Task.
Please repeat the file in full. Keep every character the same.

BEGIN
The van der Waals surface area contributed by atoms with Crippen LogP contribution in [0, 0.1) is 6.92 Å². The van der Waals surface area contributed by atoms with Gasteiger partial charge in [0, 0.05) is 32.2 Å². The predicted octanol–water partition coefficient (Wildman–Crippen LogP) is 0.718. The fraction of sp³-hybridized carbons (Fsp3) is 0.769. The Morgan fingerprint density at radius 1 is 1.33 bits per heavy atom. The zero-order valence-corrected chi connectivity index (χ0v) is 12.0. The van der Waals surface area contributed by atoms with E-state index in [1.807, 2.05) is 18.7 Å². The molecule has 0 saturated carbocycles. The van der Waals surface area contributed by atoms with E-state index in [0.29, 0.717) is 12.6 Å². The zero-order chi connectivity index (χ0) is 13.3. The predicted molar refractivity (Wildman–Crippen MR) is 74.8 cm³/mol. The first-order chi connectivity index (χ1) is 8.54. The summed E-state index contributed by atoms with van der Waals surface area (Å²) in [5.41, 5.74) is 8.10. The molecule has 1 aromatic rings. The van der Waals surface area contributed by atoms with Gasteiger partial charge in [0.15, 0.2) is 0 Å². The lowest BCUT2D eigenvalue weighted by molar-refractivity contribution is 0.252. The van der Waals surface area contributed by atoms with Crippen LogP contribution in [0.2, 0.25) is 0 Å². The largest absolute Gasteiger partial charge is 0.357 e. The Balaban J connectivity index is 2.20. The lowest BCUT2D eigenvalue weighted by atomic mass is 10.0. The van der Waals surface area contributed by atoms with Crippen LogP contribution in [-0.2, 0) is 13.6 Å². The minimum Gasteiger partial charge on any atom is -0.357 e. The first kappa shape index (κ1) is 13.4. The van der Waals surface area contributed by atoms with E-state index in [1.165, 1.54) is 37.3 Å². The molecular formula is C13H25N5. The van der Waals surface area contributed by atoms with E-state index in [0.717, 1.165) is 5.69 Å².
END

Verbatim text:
The van der Waals surface area contributed by atoms with Crippen LogP contribution in [0, 0.1) is 6.92 Å². The van der Waals surface area contributed by atoms with Gasteiger partial charge in [0, 0.05) is 32.2 Å². The predicted octanol–water partition coefficient (Wildman–Crippen LogP) is 0.718. The fraction of sp³-hybridized carbons (Fsp3) is 0.769. The Morgan fingerprint density at radius 1 is 1.33 bits per heavy atom. The zero-order valence-corrected chi connectivity index (χ0v) is 12.0. The van der Waals surface area contributed by atoms with E-state index in [1.807, 2.05) is 18.7 Å². The molecule has 0 saturated carbocycles. The van der Waals surface area contributed by atoms with E-state index in [0.29, 0.717) is 12.6 Å². The zero-order chi connectivity index (χ0) is 13.3. The predicted molar refractivity (Wildman–Crippen MR) is 74.8 cm³/mol. The first-order chi connectivity index (χ1) is 8.54. The summed E-state index contributed by atoms with van der Waals surface area (Å²) in [5.41, 5.74) is 8.10. The molecule has 1 aromatic rings. The van der Waals surface area contributed by atoms with Gasteiger partial charge in [0.15, 0.2) is 0 Å². The lowest BCUT2D eigenvalue weighted by molar-refractivity contribution is 0.252. The van der Waals surface area contributed by atoms with Crippen LogP contribution in [0.2, 0.25) is 0 Å². The largest absolute Gasteiger partial charge is 0.357 e. The Balaban J connectivity index is 2.20. The lowest BCUT2D eigenvalue weighted by atomic mass is 10.0. The van der Waals surface area contributed by atoms with Crippen LogP contribution in [-0.2, 0) is 13.6 Å². The minimum Gasteiger partial charge on any atom is -0.357 e. The first kappa shape index (κ1) is 13.4. The van der Waals surface area contributed by atoms with E-state index in [1.165, 1.54) is 37.3 Å². The molecular formula is C13H25N5. The van der Waals surface area contributed by atoms with E-state index in [0.717, 1.165) is 5.69 Å².